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#1004: Willa Cather to Irene Miner Weisz, February 6, 1930

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The Grosvenor4
New York2
My dear Irene1:

I would hardly think it possible that a telegram could give me as much pleasure as yours did. (Telegrams of late years have so often meant something dismal.) Nothing in the world could please me more than to hear that Carrie5 is going to Europe6 - few things could please me as much. Edith7 and I expect to sail May 14th. We have already taken our passage on the Berengaria, but first of course I must go to California8 and back. My leaving has been delayed by many things, but I will surely get off by the 20th. I have not yet decided what route I will take. I dread the northern trip, but I do want to stop and see Roscoe9. I will surely let you know when I come through Chicago3. I want to satisfy myself that you are really well and out of the hands of doctors; and I do want to tell you, Irene, about Mary Virginia10. She is so spunky that I am awfully proud of her. She has had awfully hard jobs for little money and never whimpers. This afternoon I sent her a beautiful T-bone steak and a lot of green vegetables. That is the kind of present I sent my rich little niece now. Nothing ever did her so much good as being poor.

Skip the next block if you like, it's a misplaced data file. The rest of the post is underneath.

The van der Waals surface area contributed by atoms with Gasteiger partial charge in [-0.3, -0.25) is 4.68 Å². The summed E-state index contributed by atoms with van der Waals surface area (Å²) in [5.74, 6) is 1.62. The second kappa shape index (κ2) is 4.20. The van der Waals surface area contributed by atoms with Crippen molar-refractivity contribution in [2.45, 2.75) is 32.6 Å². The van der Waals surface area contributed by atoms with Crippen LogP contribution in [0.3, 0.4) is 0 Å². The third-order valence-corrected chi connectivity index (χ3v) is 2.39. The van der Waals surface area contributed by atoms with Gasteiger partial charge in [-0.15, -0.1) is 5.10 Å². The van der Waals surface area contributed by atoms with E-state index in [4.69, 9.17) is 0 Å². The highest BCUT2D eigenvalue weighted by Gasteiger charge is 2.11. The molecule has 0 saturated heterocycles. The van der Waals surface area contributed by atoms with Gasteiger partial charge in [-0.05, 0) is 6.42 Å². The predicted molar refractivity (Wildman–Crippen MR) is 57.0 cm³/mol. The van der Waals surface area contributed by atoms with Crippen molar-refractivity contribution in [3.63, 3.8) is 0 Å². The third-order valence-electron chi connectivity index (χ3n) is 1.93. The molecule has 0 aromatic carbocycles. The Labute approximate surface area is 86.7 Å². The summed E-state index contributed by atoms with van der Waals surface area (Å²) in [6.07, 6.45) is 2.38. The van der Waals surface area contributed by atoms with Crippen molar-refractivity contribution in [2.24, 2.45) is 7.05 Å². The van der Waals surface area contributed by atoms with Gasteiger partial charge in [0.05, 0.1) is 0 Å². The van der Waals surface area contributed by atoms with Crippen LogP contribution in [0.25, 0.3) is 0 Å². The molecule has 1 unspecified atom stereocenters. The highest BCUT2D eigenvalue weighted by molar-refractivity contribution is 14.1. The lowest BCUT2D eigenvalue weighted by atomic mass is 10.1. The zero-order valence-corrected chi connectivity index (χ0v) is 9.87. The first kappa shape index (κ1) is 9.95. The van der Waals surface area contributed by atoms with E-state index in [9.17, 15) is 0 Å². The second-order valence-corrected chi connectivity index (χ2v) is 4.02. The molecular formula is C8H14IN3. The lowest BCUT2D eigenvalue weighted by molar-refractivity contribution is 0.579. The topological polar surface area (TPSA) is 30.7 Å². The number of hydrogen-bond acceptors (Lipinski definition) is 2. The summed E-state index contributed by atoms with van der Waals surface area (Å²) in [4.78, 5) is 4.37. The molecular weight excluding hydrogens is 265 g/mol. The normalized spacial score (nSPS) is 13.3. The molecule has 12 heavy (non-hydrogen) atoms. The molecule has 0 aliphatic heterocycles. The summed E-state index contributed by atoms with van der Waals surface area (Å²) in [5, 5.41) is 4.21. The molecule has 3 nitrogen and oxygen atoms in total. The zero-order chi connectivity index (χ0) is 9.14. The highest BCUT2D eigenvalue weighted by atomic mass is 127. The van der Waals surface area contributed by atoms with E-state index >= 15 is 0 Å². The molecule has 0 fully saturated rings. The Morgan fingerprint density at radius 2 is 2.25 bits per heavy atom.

This is a secret. I don't know how much her father11 knows about her affairs, and I don't want to give anything away. She is brick brick—and it's such a hard year to get work. I don't believe they'll ever starve her out!

My dearest love to you and Carrie. Tell her I won't be able to stop in Red Cloud12 this winter. The truth is, Irene, I am just not strong enough for the pleasure or the pain of it. I have to save myself for mother13 and then for the trip abroad, which is absolutely necessary for my new book14.

So lovingly Willie
Mrs. Charles. M.W. Weisz1 3270 Sheridan Road, Chicago, Ill.3 NEW YORK MADISON [missing]2 FEB [missing] 1030P 2/6/1930
Mary Virginia